Annika’s birthday was last month, and one of the things she asked for was a mommy-daughter camping trip. You don’t have to twist my arm about that! She had gotten sick that week, though, so the trip was in jeopardy. But at the last minute she started feeling better, and we were able to go. We didn’t want to camp in the rain. I guess I’ve had enough of that over my life, and wasn’t encouraged by the drippy weekend forecast for western Washington. But then I heard the North Cascades Highway was opening Friday, and a plan was hatched.
Getting info about what camping areas were open around Winthrop and Twisp was not as easy as one would have hoped, but I did eventually come up with a short list of places to check out. We have only ever camped at Klipchuck, so my knowledge of the area is spotty. Since Klipchuck was still snowbound and not open, we had to find another option.
We left mid-day on Friday, and drove through some heavy rain in Everett and along Hwy 20. The wind was whipping at the Diablo Lookout.
But I held out hope that the weather forecast for the east side would be correct, and that we’d see more sun. Sure enough, by the time we got to Rainy Pass, the sun was beginning to break through the clouds, making for dramatic scenery.
The snow was taller than I was, and it was really cool to see all of the layers in the pristine cuts along the road. It got more and more sunny as we drove down the slopes east of Washington Pass, and we pulled into Early Winters Campground to check it out. It was open, but hadn’t been cleaned up yet, and there were lots of soggy puddles all over. It wasn’t all that appetizing, so we continued on into Winthrop, and then up the Chewuch River. We were very happy to discover that Falls Creek Campground looked much drier, and it was right on the river. Only a few other folks were camped there. We picked our site and settled in for the evening.
The Falls Creek Campground felt to me much like the Metolius in Oregon, with its open pine forest and the river running through. But the Chewuch River was brown and raging. On Saturday we enjoyed playing by the river, throwing in boats, and delighting over the little blue butterflies that were flitting around.
We decided around lunch time to go for a drive and explore up the valley. I wanted to see what the other campgrounds looked like for future reference. They weren’t as logged out as the Falls Creek one, and I don’t think anyone was staying at them. The highlight of the day, though, came when we drove upon a moose walking the road ahead of us.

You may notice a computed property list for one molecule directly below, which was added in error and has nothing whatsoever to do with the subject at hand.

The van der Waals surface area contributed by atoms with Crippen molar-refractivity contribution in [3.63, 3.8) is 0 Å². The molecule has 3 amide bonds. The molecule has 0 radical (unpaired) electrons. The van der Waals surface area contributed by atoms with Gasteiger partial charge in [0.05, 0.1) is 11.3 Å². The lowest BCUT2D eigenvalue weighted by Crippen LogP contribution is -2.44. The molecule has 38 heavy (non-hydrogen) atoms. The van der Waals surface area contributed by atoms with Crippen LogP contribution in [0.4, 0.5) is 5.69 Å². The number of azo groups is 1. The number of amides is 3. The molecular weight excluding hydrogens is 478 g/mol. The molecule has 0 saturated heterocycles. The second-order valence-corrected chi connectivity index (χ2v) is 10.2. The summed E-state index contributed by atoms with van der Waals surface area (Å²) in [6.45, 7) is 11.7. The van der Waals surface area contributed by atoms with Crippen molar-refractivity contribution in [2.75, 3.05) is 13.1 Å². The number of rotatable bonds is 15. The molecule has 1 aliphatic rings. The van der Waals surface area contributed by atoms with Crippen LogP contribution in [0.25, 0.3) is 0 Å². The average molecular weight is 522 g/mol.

It looked like a young male, by the size and the horn stubs that were just poking up. This was the first time I’ve seen a moose in the wild, and it was thrilling! We watched it from the car until it moseyed into the brush and disappeared.
After that we drove down to check out Pearrygin Lake State Park by Winthrop.
This park had many families camped at it, but the feeling was completely different. Nestled in the sagebrush hills, the lakeside campsites are more like camping in a grass field with a hundred of your closest friends. It’s not our style, but it’s obviously very popular, and the fish were biting. The surrounding hills were covered in golden arrowroot balsamroot.
Blue delphiniums and lupines were interspersed to make a colorful tapestry. It was warm and sunny. The weather called for ice cream! So we continued into Winthrop and walked around, getting an ice cream cone for Annika, which she ate while sitting on a saddle chair.
We also picked up marshmallows (which I had forgotten for s’mores) and rope to use for boat floating.
Back at camp we relaxed some more, and Annika floated boats tied onto the rope.
I continue to be amazed at how she can entertain herself with such simple toys. She does take after her mother, though, as I used to do similar things when I was her age. We also walked across the street and up the short, paved Falls Creek Trail.
That waterfall was impressive! We got soaked from the mist. I imagine it would be a refreshing destination on a hot day. We had a nice fire again (there were some sticks and logs left from the winter deadfall) and enjoyed marshmallows and cocoa in the evening.
We had some sprinkles during the night, so we took our time getting packed up in the morning so the tent could dry off. Reluctantly we said goodbye to Falls Creek. Since the forecast was for snow over Rainy Pass that day, we decided to drive home the long way through Leavenworth. Annika really enjoyed the scenery, the rolling hills, the flowers and birds.
We stopped for lunch at Alta Lake State Park, which was nicer than I was expecting, despite having had a fire burn through in 2014.
One more stop in Leavenworth for coffee and a new book (Annika had read through both of the books she brought) and we drove over Stevens Pass. Annika’s ears were having trouble popping as we came down the west side of the pass, and so we pulled over at Deception Falls to give her time to acclimate. It was grey and drippy, but the air was fresh and the falls were dramatic.
We walked the short trail, and then finished our drive home. We look forward to coming back to this place in the summer to play along the shady river.
If You Go: The drive over the North Cascades Highway is long but beautiful. It’s open now for the season, but it will be a month or more before the more popular high trails begin to open. Winthrop is a neat little town, and I’d like to spend more time there – the Shaefer Museum looks like it would be worth a visit. If you stay at any of the campgrounds in the area before the main camping season begins, you’ll need to bring your own water. I’d recommend bringing TP, too, since the outhouses are not getting stocked regularly. The upside of this is that the pay boxes also haven’t been placed yet.